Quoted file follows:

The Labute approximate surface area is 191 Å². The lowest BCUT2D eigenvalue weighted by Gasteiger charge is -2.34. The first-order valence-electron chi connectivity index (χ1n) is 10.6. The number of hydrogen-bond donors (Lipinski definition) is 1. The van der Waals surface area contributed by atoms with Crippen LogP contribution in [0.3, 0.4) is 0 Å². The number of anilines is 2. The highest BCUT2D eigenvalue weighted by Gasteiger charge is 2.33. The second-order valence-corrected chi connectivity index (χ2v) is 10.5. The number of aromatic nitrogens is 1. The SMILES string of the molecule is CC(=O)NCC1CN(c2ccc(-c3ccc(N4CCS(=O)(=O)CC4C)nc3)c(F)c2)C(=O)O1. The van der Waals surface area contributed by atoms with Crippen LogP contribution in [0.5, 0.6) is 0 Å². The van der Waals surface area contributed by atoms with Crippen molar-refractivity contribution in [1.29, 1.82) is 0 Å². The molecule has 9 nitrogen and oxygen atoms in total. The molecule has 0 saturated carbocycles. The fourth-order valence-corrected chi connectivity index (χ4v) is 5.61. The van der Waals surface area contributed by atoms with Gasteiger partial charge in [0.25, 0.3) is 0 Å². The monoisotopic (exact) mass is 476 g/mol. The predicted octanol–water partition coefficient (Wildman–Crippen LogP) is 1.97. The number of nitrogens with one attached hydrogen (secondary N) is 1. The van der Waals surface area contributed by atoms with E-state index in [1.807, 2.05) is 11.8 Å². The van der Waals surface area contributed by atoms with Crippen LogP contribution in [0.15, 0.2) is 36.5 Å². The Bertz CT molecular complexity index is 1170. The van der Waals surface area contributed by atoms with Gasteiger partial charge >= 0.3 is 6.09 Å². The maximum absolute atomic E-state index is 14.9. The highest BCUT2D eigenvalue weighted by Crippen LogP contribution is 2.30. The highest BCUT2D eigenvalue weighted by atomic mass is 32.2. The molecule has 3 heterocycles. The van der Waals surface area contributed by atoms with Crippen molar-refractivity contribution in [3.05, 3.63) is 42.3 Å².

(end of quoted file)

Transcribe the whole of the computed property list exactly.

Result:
The Labute approximate surface area is 191 Å². The lowest BCUT2D eigenvalue weighted by Gasteiger charge is -2.34. The first-order valence-electron chi connectivity index (χ1n) is 10.6. The number of hydrogen-bond donors (Lipinski definition) is 1. The van der Waals surface area contributed by atoms with Crippen LogP contribution in [0.3, 0.4) is 0 Å². The number of anilines is 2. The highest BCUT2D eigenvalue weighted by Gasteiger charge is 2.33. The second-order valence-corrected chi connectivity index (χ2v) is 10.5. The number of aromatic nitrogens is 1. The SMILES string of the molecule is CC(=O)NCC1CN(c2ccc(-c3ccc(N4CCS(=O)(=O)CC4C)nc3)c(F)c2)C(=O)O1. The van der Waals surface area contributed by atoms with Crippen LogP contribution in [0.5, 0.6) is 0 Å². The van der Waals surface area contributed by atoms with Crippen molar-refractivity contribution in [1.29, 1.82) is 0 Å². The molecule has 9 nitrogen and oxygen atoms in total. The molecule has 0 saturated carbocycles. The fourth-order valence-corrected chi connectivity index (χ4v) is 5.61. The van der Waals surface area contributed by atoms with Gasteiger partial charge in [0.25, 0.3) is 0 Å². The monoisotopic (exact) mass is 476 g/mol. The predicted octanol–water partition coefficient (Wildman–Crippen LogP) is 1.97. The number of nitrogens with one attached hydrogen (secondary N) is 1. The van der Waals surface area contributed by atoms with E-state index in [1.807, 2.05) is 11.8 Å². The van der Waals surface area contributed by atoms with Crippen LogP contribution in [0.15, 0.2) is 36.5 Å². The Bertz CT molecular complexity index is 1170. The van der Waals surface area contributed by atoms with Gasteiger partial charge >= 0.3 is 6.09 Å². The maximum absolute atomic E-state index is 14.9. The highest BCUT2D eigenvalue weighted by Crippen LogP contribution is 2.30. The highest BCUT2D eigenvalue weighted by atomic mass is 32.2. The molecule has 3 heterocycles. The van der Waals surface area contributed by atoms with Crippen molar-refractivity contribution in [3.05, 3.63) is 42.3 Å².